Never tell Angela Alvarez it’s too late for dreams to come true — the 95-year-old brought home the Latin Grammy Award for Best New Artist, becoming the music awards show’s oldest winner ever.
The Cuban-American musician’s crowning moment came after decades of writing songs but performing them only for friends and family — so at the age of 90, she went to the Avalon, a historic Hollywood nightclub, and gave her first concert.
Eventually, her grandson Carlos recorded her songs on an album with the help of actor and fellow Cuban who hosted the concert: Andy García. The self-titled record debuted last year, securing her nomination at Thursday’s edition of the Latin Grammy Awards and a joint win with Silvana Estrada.
In her acceptance speech, Alvarez said, “For those who have not yet achieved their dreams, know that although life is difficult, there is always a way out and everything can be achieved with faith and love.”
It’s hard to overstate some of the hurdles she had to overcome to make her mark in the music industry.
Growing up in pre-revolutionary Cuba, her father and grandfather forbade her from pursuing her love of music. But she wrote the songs in secret, as she got married and had children.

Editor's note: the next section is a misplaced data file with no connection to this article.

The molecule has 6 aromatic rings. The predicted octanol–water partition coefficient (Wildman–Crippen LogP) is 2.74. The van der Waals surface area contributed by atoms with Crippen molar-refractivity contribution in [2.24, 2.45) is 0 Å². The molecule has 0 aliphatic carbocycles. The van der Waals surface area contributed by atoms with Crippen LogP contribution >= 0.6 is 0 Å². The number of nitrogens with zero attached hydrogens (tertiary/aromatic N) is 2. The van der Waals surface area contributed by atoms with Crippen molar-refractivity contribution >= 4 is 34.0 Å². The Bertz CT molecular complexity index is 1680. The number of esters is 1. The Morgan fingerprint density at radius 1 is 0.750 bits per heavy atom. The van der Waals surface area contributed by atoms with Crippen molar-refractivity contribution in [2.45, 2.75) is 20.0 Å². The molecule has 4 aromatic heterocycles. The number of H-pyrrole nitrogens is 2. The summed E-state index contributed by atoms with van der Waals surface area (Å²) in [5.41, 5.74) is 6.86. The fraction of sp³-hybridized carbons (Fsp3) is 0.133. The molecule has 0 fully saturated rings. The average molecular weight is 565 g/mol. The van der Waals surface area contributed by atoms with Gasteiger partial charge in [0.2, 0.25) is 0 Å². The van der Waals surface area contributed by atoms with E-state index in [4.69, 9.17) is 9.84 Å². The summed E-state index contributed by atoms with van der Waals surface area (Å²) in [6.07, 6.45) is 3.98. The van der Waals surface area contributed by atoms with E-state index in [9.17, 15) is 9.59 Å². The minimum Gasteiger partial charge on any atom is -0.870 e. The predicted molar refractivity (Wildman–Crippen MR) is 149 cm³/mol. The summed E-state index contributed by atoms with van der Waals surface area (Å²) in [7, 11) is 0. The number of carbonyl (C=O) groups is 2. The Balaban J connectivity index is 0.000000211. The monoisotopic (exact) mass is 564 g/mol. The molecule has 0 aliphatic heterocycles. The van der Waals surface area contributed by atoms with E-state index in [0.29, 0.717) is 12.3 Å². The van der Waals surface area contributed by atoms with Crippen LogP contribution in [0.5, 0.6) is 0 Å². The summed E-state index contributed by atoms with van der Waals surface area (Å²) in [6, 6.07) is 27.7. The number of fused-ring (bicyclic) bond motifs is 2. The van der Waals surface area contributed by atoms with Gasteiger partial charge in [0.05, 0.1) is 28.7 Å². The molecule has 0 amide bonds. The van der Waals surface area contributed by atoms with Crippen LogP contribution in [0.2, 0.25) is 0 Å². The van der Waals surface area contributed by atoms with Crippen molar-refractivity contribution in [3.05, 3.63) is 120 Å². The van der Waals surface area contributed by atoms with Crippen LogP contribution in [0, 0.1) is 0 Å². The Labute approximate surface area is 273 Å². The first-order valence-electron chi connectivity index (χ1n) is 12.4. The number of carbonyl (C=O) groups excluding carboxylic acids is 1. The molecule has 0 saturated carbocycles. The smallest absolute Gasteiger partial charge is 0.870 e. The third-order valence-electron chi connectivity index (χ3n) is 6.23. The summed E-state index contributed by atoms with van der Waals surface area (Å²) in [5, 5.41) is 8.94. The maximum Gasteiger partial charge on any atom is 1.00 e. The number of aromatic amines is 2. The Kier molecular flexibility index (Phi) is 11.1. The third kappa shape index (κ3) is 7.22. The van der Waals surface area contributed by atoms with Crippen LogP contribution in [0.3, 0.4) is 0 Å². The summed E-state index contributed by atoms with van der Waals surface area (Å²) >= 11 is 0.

Then the Cuban Revolution that led to decades of strife under Fidel Castro erupted, and Alvarez made what she calls the hardest decision of her life: sending her four children to the United States. They went as part of Operation Pedro Pan, which saw more than 14,000 children sent to the United States during revolutionary times in Cuba between 1960 and 1962.
Alvarez eventually joined her children in the US, delayed by paperwork issues, The Miami Herald reported. The family settled in the capital of Louisiana, Baton Rouge. But life continued to test her faith – she lost her husband and only daughter to cancer.
However, she continued to compose and sing songs, often sharing her work with only those close to her.
That changed when she agreed to star in a documentary called Miss Angela, which chronicles her upbringing in Cuba and her preparation for her first concert in Avalon. The documentary captured the moment when Oscar-nominated host Garcia introduced himself and joked: “I heard you need a bongo player.”
García, whom Alvarez described as her heroine in Miss Angela, later gave her a role in Father of the Bride, in which he starred. In the film, she sings the Cuban musical standard Quiéreme Mucho, which means Love Me So Much.
Alvarez’s composer and producer, Carlos, gave her the idea to go out to Los Angeles and record her self-titled debut album, People.com reported, citing music publication Billboard.
“I called her and said, ‘Nana, do you want to do this?'” she said first [in Spanish]I’m not going to Los Angeles! Why?’ And I say, “To record your album!” And she says, “Okay, there I am!”
After winning Best New Artist alongside Estrada at the 23rd Annual Latin Grammys on Thursday, Alvarez encouraged all dreamers to keep their wildest hopes sparkling as she basked in a standing ovation at the Mandalay Bay Michelob Arena in Las Vegas.
“There are people who give up, but I didn’t give up – I always fought,” she said during her speech, which she dedicated to Cuba, according to the Los Angeles Times. “I promise – it’s never too late.”